Changes at NARTA…Sony shuts shops…Galaxy beating Nikon Android\ on points…
Changes at DCW, NARTA
Popular ex-Digital Camera Warehouse general manager Sharyn McKissock (right) has taken on a new role as Digital Technology Manager with NARTA, the largest independent CE buying group in Australasia. She commenced the new job on January 29.
Another ex-DCW staffer, Alan Creed, who had a marketing and website role, has also left the retailer and is now a technical journalist SEO with Optus.
The new team at DCW is Daniel Batson, general manager, Grant James, operations manager, and Camille Cheaib, purchasing manager.
Sony shuts shop, opens kiosks
Sony Australia is closing the Sony Centre World Square (Sydney CBD) and Drummoyne stores.The last day of trading for both stores will be March 3. The decision follows several years of poor performance by the Sony Centre businesses, operated by Bing Lee.
In a statement sent to the media, Sony said it remained ‘committed to pursuing direct retail avenues and locations that will meet the needs of Sony customers’. Sony said it will focus on an extension of the Sony Vaio ‘kiosk solution’ established in Westfield Chatswood in NSW, ‘which offers shoppers the opportunity to receive a hands-on experience with Sony products in a flexible, high-traffic location.’
It’s been reported by CE website Current, that it’s likely the first kiosk will open in Parramatta Westfield.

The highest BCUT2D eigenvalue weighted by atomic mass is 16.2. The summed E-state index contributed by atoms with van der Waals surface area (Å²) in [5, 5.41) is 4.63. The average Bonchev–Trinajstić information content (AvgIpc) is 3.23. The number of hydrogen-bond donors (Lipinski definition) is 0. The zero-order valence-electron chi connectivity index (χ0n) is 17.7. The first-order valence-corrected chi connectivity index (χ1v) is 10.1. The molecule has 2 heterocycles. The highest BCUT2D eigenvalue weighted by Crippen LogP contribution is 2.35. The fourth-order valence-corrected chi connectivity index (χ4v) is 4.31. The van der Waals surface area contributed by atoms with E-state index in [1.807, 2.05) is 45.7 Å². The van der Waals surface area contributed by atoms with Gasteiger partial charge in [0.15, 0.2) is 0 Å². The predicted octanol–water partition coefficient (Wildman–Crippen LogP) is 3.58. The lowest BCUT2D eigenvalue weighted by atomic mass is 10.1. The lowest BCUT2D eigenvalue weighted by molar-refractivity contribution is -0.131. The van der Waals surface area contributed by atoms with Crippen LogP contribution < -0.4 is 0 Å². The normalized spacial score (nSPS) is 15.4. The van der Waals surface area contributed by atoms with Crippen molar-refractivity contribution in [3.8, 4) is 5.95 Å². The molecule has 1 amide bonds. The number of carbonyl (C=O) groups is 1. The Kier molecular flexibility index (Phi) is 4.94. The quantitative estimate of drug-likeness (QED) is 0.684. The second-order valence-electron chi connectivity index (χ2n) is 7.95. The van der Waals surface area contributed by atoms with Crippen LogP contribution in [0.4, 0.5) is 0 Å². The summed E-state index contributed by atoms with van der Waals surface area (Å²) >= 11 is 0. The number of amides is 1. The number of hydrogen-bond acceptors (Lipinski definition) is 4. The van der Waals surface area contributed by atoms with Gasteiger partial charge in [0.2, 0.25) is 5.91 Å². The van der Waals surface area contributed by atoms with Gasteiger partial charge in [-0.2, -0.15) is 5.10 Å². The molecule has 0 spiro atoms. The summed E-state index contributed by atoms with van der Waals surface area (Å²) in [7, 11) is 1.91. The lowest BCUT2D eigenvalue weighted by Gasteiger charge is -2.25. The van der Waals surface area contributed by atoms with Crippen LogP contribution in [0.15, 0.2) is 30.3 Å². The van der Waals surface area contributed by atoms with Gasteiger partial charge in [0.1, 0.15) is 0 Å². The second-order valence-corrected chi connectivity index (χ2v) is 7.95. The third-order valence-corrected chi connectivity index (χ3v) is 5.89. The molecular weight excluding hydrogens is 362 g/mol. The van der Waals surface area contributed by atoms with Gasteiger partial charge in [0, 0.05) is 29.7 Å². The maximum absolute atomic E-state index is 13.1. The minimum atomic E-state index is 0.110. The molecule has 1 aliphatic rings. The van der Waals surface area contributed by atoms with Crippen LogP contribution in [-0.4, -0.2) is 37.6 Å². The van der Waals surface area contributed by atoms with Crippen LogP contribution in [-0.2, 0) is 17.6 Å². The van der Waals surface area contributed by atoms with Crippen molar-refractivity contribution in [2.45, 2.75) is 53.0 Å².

While Sony is shutting down retail showcase outlets, there’s a strong rumour, ‘neither confimred nor denied’ by the company, that Canon is about to begin opening them in Australia.
Galaxy winning Android match on points
Judgements are beginning to come in on the two current competitors in the new Android camera category. with Samsung’s Galaxy Camera having a clear edge over Nikon’s S800c, which reviewers say offends in the key areas (for an internet-connected camera) of poor battery life and unreliable connectivity.
These two concluding paragraphs from reviews on leading US camera website DPReview are fairly representative:
Sony Galaxy Camera:
Despite being a first generation product the Samsung Galaxy Camera works surprisingly well. The camera interface could be a little sleeker and more responsive and the image quality is average at best but the huge number of available apps, the smoothness of Android 4.1, the excellent screen and the flexible zoom range make up for these flaws. The Galaxy Camera is a great device for those who are planning to make good use of its connectivity features and have US$600 to spend. If apps and data connection are not a priority you can find better image quality and camera control at a cheaper price.
The Nikon S800c is an interesting hybrid of connected mobile device and traditional compact camera. The end result is a capable, but far from inspiring product which offers a lot of potential but not without some frustrations. Battery life is very poor, responsiveness isn’t what we’ve come to expect (Android’s 30 second startup time doesn’t help) and image quality is only so-so.